Mount Vesuvius

Painting showing the eruption of the Vesuvius volcano

Contributor: Cian Duffy

Location: Gulf of Naples, Italy (40°49N’ 14°26’E)

Description: Located just outside the Italian city of Naples, the volcano Vesuvius was one of the most spectacular instances of the ‘natural sublime’ typically visited as part of the Grand Tour of Europe. Vesuvius was in a more-or-less constant state of activity throughout the Romantic period and had a least six significant eruptions between 1774 and 1822. In a letter of December 1818, the English poet Percy Bysshe Shelley (1792-1822) describes it as ‘after the glaciers [of the Alps] the most impressive expression of the energies of the nature I ever saw’ and his response is visible in the volcanic landscapes and imagery of Prometheus Unbound (1820). (1) Influential Romantic-period travel writing, such as A Classical Tour through Italy (1812) by John Chetwode Eustace (1762-1815) and Remarks […] During an Excursion in Italy (1813) by Joseph Forsyth (1763-1815), offered extended descriptions of the volcano and its environs for the increasing numbers of tourists who visited as well as information about the latest speculations in natural philosophy. Eruptions of Vesuvius were made the subject of numerous paintings, including celebrated works by the British artists Joseph Mallord William Turner (1775-1851) and Joseph Wright of Derby (1734-97), by the German Jacob Philipp Hackert (1737-1807), and by the Frenchman Pierre-Jacques Volaire (1729-99), who died in Naples. They were often depicted in panoramic exhibitions in London and other European capitals – and, of course, they feature in countless works of fiction, poetry, and drama by authors across Europe. Arguably, Vesuvius drove the explosion (if the pun may be forgiven) in the use of volcanoes and volcanic eruptions in Romantic-period cultural texts right across Europe as metaphors and similes for everything from poetic inspiration to political revolution. Hence Lord Byron (1788-1824) no doubt had Vesuvius in mind when he lamented, in the thirteenth canto of Don Juan (1823), what he saw as the clichéd ubiquity of volcanic imagery: ‘I hate to hunt down a tired Metaphor –/ So let the often-used Volcano go;/ Poor thing! how frequently by me and others/ It hath been stirred up, till its Smoke quite smothers’ (ll. 285-8).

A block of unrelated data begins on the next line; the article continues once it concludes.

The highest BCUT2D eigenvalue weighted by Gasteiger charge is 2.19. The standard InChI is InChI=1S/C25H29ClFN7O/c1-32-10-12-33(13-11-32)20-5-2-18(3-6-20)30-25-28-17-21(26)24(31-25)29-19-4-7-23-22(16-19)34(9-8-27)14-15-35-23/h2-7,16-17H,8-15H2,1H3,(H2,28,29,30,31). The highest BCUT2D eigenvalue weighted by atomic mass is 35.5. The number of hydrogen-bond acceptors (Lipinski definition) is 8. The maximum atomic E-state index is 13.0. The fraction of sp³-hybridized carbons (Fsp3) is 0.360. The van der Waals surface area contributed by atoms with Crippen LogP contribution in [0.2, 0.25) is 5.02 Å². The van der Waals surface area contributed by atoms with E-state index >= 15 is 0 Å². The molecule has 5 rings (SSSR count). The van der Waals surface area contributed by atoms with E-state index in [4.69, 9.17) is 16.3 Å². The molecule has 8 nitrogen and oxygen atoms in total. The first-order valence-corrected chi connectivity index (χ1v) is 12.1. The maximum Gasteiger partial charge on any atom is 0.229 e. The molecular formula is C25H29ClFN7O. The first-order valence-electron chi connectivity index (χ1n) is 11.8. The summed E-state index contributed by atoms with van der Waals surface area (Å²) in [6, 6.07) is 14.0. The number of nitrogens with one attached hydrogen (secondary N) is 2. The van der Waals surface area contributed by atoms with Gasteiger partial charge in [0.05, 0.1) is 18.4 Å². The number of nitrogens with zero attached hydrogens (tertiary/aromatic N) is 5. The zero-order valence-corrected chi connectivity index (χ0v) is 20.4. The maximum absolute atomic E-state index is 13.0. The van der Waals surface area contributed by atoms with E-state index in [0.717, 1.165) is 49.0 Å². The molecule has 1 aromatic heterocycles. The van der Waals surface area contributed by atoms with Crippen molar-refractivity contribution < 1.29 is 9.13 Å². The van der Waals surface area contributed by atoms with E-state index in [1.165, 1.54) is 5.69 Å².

One of the most widely-read literary responses to Vesuvius in the early nineteenth century was the description given by the French traveller and writer Madame Germaine de Stäel (1766-1817) in her hugely popular romance novel Corinne ou l’Italie, essentially an homage to the natural and cultural wonders of that country, first published in French in May 1807 and translated into English (twice!) that same year. In his depiction of a key episode from the novel, Corinne au Cap Misène (1819-21), the French painter François Gérard (1770-1837) makes visible a connection insisted upon by the novel itself: the painting shows the inspired Corinne improvising poetry whilst Vesuvius, to which she is implicitly compared, pours forth smoke in the background. Both novel and painting illustrate, in other words, the extent to which Vesuvius was understood at the time not only as a natural but also as a cultural space, something which Corinne makes explicit by observing of the countryside around Naples that ‘it is the region of the world where volcanoes, history, and poetry have left the most traces’. (2)